Astute readers have already figured out that I've never been drunk a day in my life, since I would have made the alcohol-Vicodin comparison by now if I had. (Alcohol isn't all that tasty, anyway, and it's too expensive.) The only comparison I can make from personal experience is going too long without eating. I've done that a couple of times when my sleep schedule was disrupted by a daytime chore (I normally work nights) and I didn't readjust my eating schedule to match. The Vicodin was worse.
Well, lo and behold, they tagged a bunch of them and they found a couple of them living in a Kmart sign, the red K in a Kmart sign. Spotted owl! And the Kmart sign, I hate to tell you, is not a tree. I don't know if you can find any Kmart signs anymore, or as many, but these two spotted owls found them. Now, I've been to Hawaii. The idea that there's not enough space in Hawaii for these songbirds to survive and live because of human development is something I just don't accept, just like I don't accept it in this country. But even at that, you know, we've taken this to such extremes, and I want to recycle some old news here.
Rush featured this story on his radio morning update earlier this week, and proceeded to identify a serious threat to the owls' habitat: Wal-Mart. The Arkansas-based discount chain's success comes at the cost of K-Mart's market share. Fewer K-Marts means fewer nesting grounds for the spotted owl.
Update: We're winning the war against the Antarctic ice shelf. Humans 1, Nature 0.
Cardinal Joseph Ratzinger Becomes Pope Benedict XVI
At Amy Welborn's I left this remark in comments to her post on an E. J. Dionne column:
Dionne hasn't considered the possibility that the votes against Ratzinger could have been motivated largely by a desire for him to continue in his position as enforcer of orthodoxy and befuddler of clueless journalists.
A Los Angeles Times news report by Janet Hook is direct: "Gingrich has kept his distance from the violent extremes of the right....But Gingrich has continued to champion the same causes as these extremist groups: criticism of the Waco siege, opposition to gun control and general anti-government themes."
In the wake of the Oklahoma City tragedy, we have seen a different side of that confusion--the deliberate conflation of his opponents' words with the deadly deeds of a handful of vicious, isolated individuals. Using tactics that would make Joe McCarthy sit up and take notes, Bill Clinton has sought to intimidate critics of government policy by branding them as terrorists.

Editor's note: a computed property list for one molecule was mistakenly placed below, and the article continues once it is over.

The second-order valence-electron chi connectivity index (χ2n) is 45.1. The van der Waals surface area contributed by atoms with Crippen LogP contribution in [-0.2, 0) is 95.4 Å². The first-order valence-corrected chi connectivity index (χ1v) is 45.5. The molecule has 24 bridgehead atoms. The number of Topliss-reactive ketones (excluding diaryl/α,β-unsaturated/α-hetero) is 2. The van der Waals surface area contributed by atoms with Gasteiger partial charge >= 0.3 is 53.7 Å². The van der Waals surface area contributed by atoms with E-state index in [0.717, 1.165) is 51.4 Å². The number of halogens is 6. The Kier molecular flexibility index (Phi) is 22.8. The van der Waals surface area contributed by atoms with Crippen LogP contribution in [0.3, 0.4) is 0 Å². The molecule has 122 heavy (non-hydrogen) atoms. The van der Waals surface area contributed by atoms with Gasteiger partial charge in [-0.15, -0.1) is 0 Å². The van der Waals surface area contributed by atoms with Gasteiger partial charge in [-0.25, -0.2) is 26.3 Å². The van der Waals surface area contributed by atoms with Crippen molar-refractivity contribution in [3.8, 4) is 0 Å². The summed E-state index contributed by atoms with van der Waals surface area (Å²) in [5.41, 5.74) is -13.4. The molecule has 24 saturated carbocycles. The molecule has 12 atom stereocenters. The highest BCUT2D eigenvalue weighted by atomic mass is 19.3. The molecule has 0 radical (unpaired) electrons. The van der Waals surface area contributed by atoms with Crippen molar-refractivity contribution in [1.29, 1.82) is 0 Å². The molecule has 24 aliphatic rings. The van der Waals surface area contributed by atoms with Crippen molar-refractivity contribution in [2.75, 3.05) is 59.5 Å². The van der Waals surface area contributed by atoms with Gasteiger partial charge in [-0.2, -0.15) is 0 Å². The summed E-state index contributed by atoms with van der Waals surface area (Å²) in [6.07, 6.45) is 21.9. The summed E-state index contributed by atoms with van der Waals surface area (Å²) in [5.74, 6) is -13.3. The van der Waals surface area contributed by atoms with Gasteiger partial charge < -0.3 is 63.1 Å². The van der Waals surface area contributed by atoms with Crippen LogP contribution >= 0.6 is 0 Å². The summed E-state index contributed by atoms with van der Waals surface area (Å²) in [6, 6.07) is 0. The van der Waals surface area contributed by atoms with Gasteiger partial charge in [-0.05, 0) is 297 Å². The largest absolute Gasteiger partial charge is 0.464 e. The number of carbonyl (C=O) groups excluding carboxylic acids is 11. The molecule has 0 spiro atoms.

Such tactics must not work. Loud voices are not the same as violent deeds. Criticism is not the same as murder. Exposing government violence is not the same as blowing up buildings. It is grossly irresponsible to blur these distinctions. And those who rely on such smear tactics are in no position to lecture the rest of us about toning down rhetoric.
In fact, wide-open debate is the best chance for restraining violent impulses. Contrary to the Los Angeles Times editorialists, hearings on Waco would be a very good idea, especially now. Information is the enemy both of out-of-control government and of paranoia. Vigorous, open dissent is a powerful check on government excesses--and an important, peaceful outlet for citizen grievances.
Declaring those grievances illegitimate, and those citizens the philosophical allies of murderers, may make a weak president feel strong. But it won't make the grievances go away. And it won't make sleazy rhetoric any less sleazy.
Gee, I wonder if the people who blamed conservative punditry for the OKC bombing are worried about all the future violence being bred by the rantings of Michael Moore, John Kerry, Harry Reid, Howard Dean, Noam Chomsky, Ward Churchill, and the Democratic Underground.
The focus of the effort to limit food advertising to children is in Washington, where Senator Tom Harkin, an Iowa Democrat, plans to introduce a bill this month that would allow broad regulation of advertising to children on television, the Internet, and elsewhere -- a power that Congress sharply limited three decades ago, despite allowing continued broad regulation of commercials during programs aimed at adults.